In the spring of 2017, immediately after the release of the Australian band Cloud Control’s third album, Zone, the band’s keyboard player, Heidi Lenffer, was contemplating what the their upcoming tour would cost. But this time she wasn’t just thinking about the money; she was thinking about emissions. Independent bands are used to running on a shoestring budget – a carbon-conscious Lenffer wanted Cloud Control to run a more environmentally efficient operation, too.
She began asking climate scientists in the field, and connected with Dr Chris Dey from Areté Sustainability. Dey crunched the numbers for Cloud Control’s two-week tour, playing 15 clubs and theatres from Byron Bay to Perth.
He found that it would produce about 28 tonnes of emissions – roughly equivalent to what an average household produces in a year. And that was just the national leg of an album tour that would take the band to the US three times.
“I had suspected that all of this flying, and all of the energy that goes into tours, can’t be very good for the environment – but there was no solution that existed beyond carbon offsetting,” Lenffer says.
Offsetting is essentially an attempt at equalisation: when you offset your flights, you try to compensate for your carbon footprint by donating to a program to suck it out of the atmosphere, via tree planting or sequestration somewhere else. Lenffer wanted to aim higher.
Partnering with the superannuation fund Future Super, and the developer Impact Investment Group, Lenffer has established FEAT. (Future Energy Artists): a platform that officially launches on Wednesday and will allow musicians to build and invest in their own solar farms.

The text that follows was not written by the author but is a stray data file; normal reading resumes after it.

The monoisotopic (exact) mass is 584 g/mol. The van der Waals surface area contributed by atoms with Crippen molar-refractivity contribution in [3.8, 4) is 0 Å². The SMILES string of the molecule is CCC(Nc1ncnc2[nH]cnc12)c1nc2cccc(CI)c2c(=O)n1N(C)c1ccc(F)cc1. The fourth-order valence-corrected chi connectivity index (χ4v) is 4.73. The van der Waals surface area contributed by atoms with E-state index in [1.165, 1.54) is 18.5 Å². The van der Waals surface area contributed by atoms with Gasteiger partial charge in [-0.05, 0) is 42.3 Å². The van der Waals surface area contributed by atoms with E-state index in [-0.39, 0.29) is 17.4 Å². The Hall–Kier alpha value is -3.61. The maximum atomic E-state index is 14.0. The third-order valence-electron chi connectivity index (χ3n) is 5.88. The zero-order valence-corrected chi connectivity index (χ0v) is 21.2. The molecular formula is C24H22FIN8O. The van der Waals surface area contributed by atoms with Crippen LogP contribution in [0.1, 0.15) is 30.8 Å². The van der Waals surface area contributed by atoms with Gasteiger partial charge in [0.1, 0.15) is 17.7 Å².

Early signs are promising. As well as Cloud Control, other Australian bands already signed up include Midnight Oil, Vance Joy, Regurgitator, Big Scary, Peking Duk and Jack River. The first solar farm being built with their help is Brigalow: an 80-hectare project near Pittsworth on Queensland’s Darling Downs.
“At last, a project that takes the great passion many artists have for a healthy world powered by renewable energy, and makes it doable,” says Midnight Oil’s frontman, Peter Garrett. Paul Curtis, Regurgitator’s manager, talks about an “actively engaged citizenry embracing a more optimistic and progressive approach to the future”.
Lenffer wanted to tap into the creative drive of her industry to find a solution to a complex problem. “The environmental movement often lacks a positive premise for action,” she says. “It is exciting to own a piece of a solar farm. To do that collectively, we can leave a lasting, tangible infrastructure legacy and say, ‘We built that together.’”
Here’s how it works: money that artists invest in FEAT. is put into a portfolio which is managed by Future Super, and can be used to buy ownership stakes in solar farms or loaned to build their infrastructure. The land that Brigalow solar farm is being built on was previously used as a sorghum grain farm. It is now being leased from the land’s owner to build the solar project, whose progress is closely monitored by Impact Investment Group, which manages the underlying fund investing in Brigalow.